Oracle is planning to expand its data center footprint significantly in the near future.

In the company’s Q2 2024 earnings call this week, founder and CTO Larry Ellison said the company is in the process of expanding 66 of its existing cloud data centers and building 100 new cloud data centers.

Larry Ellison
– Oracle

Oracle generally relies on leasing space from third-party data center providers rather than building its own facilities. Rivals Microsoft, Amazon, and Google also use wholesale providers, but at the same time spend billions on their own infrastructure.

“We have to build 100 additional cloud data centers because there are billions of dollars more in contracted demand than we currently can supply,” said Ellison. “Cloud infrastructure demand is huge and growing at an unprecedented rate. In the next few weeks, we expect to sign a couple more billion-dollar cloud infrastructure contracts.

“We're able to build new data centers rapidly and operate them inexpensively because all of our data centers are architecturally identical, highly automated, with an identical high-performance RDMA network, autonomous services, and applications,” Ellison added.

Oracle CEO Safra Catz said the company now has 66 customer-facing cloud regions live; 45 public cloud regions globally, with another six being built. The company has 10 dedicated regions live and 13 more planned; nine national security regions; and two EU sovereign regions live.

Ellison said Oracle will launch in 20 Microsoft data centers in the coming months, totaling more than 2,000 racks, as part of the effort to offer Oracle services through Azure.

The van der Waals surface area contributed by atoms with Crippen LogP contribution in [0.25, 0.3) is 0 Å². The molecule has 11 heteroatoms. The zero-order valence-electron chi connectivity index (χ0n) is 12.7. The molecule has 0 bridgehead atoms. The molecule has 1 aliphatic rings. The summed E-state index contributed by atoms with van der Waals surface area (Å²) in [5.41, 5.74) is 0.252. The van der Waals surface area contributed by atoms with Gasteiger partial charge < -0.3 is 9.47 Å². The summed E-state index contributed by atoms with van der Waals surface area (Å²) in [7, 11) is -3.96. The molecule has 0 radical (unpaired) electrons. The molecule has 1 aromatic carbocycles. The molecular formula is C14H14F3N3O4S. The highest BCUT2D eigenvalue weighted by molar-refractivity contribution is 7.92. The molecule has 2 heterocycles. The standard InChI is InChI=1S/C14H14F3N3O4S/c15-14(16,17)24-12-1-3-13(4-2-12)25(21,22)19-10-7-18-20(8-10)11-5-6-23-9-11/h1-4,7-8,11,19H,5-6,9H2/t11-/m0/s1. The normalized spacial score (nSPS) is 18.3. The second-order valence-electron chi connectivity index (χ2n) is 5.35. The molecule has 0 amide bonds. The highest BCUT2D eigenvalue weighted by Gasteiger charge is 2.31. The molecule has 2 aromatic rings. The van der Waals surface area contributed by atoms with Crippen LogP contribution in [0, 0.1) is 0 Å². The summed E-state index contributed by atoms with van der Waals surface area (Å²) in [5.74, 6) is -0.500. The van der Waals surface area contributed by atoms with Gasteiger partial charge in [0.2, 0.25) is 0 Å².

“It wasn't us that decided 2,000 was the right number of Exadata machines to install in those 20 data centers. That was Microsoft. The demand is enormous.”

During the call, Ellison said that the 100-figure will include Oracle Cloud regions as well as deployments in Microsoft’s facilities.

“We're building our own public regions based on direct customer demand and then we're building partner regions like the 20 data centers from Microsoft. The combination of the two adds up to 100,” he said.

He also noted that “several nation-states” have ordered multiple sovereign data centers to be built within their country, including Japan, Italy, Saudi Arabia, Bangladesh, and New Zealand.

Ellison also noted that Elon Musk’s AI venture xAI is a major Oracle customer: “We got enough Nvidia GPUs for Elon Musk's company xAI to bring up the first version, the first available version of their large language model called Grok. They got that up and running. But, boy, did they want a lot more. Boy, did they want a lot more GPUs than we gave them.”

For the quarter, Oracle posted total revenues of $12.9 billion, up five percent year-on-year. GAAP operating income was $3.6 billion. GAAP net income was $2.5 billion.

Cloud Revenue (IaaS plus SaaS) totaled $4.8 billion, up 25 percent; Cloud Infrastructure (IaaS) revenue totaled $1.6 billion, up 52 percent. Cloud license and on-premise license revenues were down 18 percent to $1.2 billion.

CEO Catz said: “Our cloud businesses are now at nearly a $20 billion annual revenue run rate, and cloud services demand continues to grow at unprecedented levels. Business is good and getting better."

For Q1 2024 - posted in September 2023 - Oracle posted total revenues of $12.5 billion, up nine percent, and a net income of $2.42bn. Cloud services and license support revenues increased by 13 percent to $9.5bn. Cloud license and on-premise license revenues, however, were down 10 percent to $800 million.

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